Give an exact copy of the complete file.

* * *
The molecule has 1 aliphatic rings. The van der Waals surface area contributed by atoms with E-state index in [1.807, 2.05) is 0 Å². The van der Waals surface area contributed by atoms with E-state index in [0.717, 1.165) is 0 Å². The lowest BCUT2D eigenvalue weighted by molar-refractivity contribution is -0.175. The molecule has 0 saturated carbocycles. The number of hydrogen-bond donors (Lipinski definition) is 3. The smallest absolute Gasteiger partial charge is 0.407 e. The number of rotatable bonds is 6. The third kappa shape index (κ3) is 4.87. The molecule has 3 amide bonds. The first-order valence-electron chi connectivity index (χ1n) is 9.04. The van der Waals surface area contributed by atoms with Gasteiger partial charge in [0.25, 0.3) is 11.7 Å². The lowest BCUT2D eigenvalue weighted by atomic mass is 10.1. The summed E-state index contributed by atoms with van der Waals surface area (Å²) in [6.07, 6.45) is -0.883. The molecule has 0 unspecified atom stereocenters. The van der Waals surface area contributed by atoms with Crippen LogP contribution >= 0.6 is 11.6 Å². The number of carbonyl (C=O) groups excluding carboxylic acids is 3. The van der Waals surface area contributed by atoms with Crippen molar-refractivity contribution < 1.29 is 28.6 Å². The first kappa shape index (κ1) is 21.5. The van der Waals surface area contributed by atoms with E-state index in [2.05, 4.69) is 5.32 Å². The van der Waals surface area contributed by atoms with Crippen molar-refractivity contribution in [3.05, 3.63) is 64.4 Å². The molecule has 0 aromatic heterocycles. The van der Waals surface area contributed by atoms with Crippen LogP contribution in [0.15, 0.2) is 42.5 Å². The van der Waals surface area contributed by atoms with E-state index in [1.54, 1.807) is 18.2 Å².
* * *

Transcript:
The molecule has 1 aliphatic rings. The van der Waals surface area contributed by atoms with E-state index in [1.807, 2.05) is 0 Å². The van der Waals surface area contributed by atoms with E-state index in [0.717, 1.165) is 0 Å². The lowest BCUT2D eigenvalue weighted by molar-refractivity contribution is -0.175. The molecule has 0 saturated carbocycles. The number of hydrogen-bond donors (Lipinski definition) is 3. The smallest absolute Gasteiger partial charge is 0.407 e. The number of rotatable bonds is 6. The third kappa shape index (κ3) is 4.87. The molecule has 3 amide bonds. The first-order valence-electron chi connectivity index (χ1n) is 9.04. The van der Waals surface area contributed by atoms with Gasteiger partial charge in [0.25, 0.3) is 11.7 Å². The lowest BCUT2D eigenvalue weighted by atomic mass is 10.1. The summed E-state index contributed by atoms with van der Waals surface area (Å²) in [6.07, 6.45) is -0.883. The molecule has 0 unspecified atom stereocenters. The van der Waals surface area contributed by atoms with Crippen LogP contribution >= 0.6 is 11.6 Å². The number of carbonyl (C=O) groups excluding carboxylic acids is 3. The van der Waals surface area contributed by atoms with Crippen molar-refractivity contribution < 1.29 is 28.6 Å². The first kappa shape index (κ1) is 21.5. The van der Waals surface area contributed by atoms with E-state index in [2.05, 4.69) is 5.32 Å². The van der Waals surface area contributed by atoms with Crippen molar-refractivity contribution in [3.05, 3.63) is 64.4 Å². The molecule has 0 aromatic heterocycles. The van der Waals surface area contributed by atoms with Crippen LogP contribution in [0.15, 0.2) is 42.5 Å². The van der Waals surface area contributed by atoms with E-state index in [1.54, 1.807) is 18.2 Å².